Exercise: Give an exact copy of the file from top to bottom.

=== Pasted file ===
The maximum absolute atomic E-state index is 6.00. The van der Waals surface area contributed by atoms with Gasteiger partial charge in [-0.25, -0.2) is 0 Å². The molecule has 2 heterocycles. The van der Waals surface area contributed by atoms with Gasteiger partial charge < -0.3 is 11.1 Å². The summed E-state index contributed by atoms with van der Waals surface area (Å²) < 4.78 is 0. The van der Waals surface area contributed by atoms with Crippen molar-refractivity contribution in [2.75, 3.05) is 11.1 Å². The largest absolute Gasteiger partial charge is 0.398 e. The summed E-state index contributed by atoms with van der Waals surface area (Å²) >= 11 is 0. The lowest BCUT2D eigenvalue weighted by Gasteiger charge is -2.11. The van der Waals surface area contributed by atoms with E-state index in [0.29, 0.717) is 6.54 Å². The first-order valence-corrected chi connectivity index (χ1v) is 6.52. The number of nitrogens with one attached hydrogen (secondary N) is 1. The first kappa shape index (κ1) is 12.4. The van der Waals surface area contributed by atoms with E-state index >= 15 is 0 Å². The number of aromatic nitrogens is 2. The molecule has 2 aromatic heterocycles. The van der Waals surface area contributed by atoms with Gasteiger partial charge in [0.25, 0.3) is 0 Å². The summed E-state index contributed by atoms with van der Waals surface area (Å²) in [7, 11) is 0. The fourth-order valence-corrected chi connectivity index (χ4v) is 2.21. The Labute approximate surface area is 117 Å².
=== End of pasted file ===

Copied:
The maximum absolute atomic E-state index is 6.00. The van der Waals surface area contributed by atoms with Gasteiger partial charge in [-0.25, -0.2) is 0 Å². The molecule has 2 heterocycles. The van der Waals surface area contributed by atoms with Gasteiger partial charge < -0.3 is 11.1 Å². The summed E-state index contributed by atoms with van der Waals surface area (Å²) < 4.78 is 0. The van der Waals surface area contributed by atoms with Crippen molar-refractivity contribution in [2.75, 3.05) is 11.1 Å². The largest absolute Gasteiger partial charge is 0.398 e. The summed E-state index contributed by atoms with van der Waals surface area (Å²) >= 11 is 0. The lowest BCUT2D eigenvalue weighted by Gasteiger charge is -2.11. The van der Waals surface area contributed by atoms with E-state index in [0.29, 0.717) is 6.54 Å². The first-order valence-corrected chi connectivity index (χ1v) is 6.52. The number of nitrogens with one attached hydrogen (secondary N) is 1. The first kappa shape index (κ1) is 12.4. The van der Waals surface area contributed by atoms with E-state index >= 15 is 0 Å². The number of aromatic nitrogens is 2. The molecule has 2 aromatic heterocycles. The van der Waals surface area contributed by atoms with Gasteiger partial charge in [0.25, 0.3) is 0 Å². The summed E-state index contributed by atoms with van der Waals surface area (Å²) in [7, 11) is 0. The fourth-order valence-corrected chi connectivity index (χ4v) is 2.21. The Labute approximate surface area is 117 Å².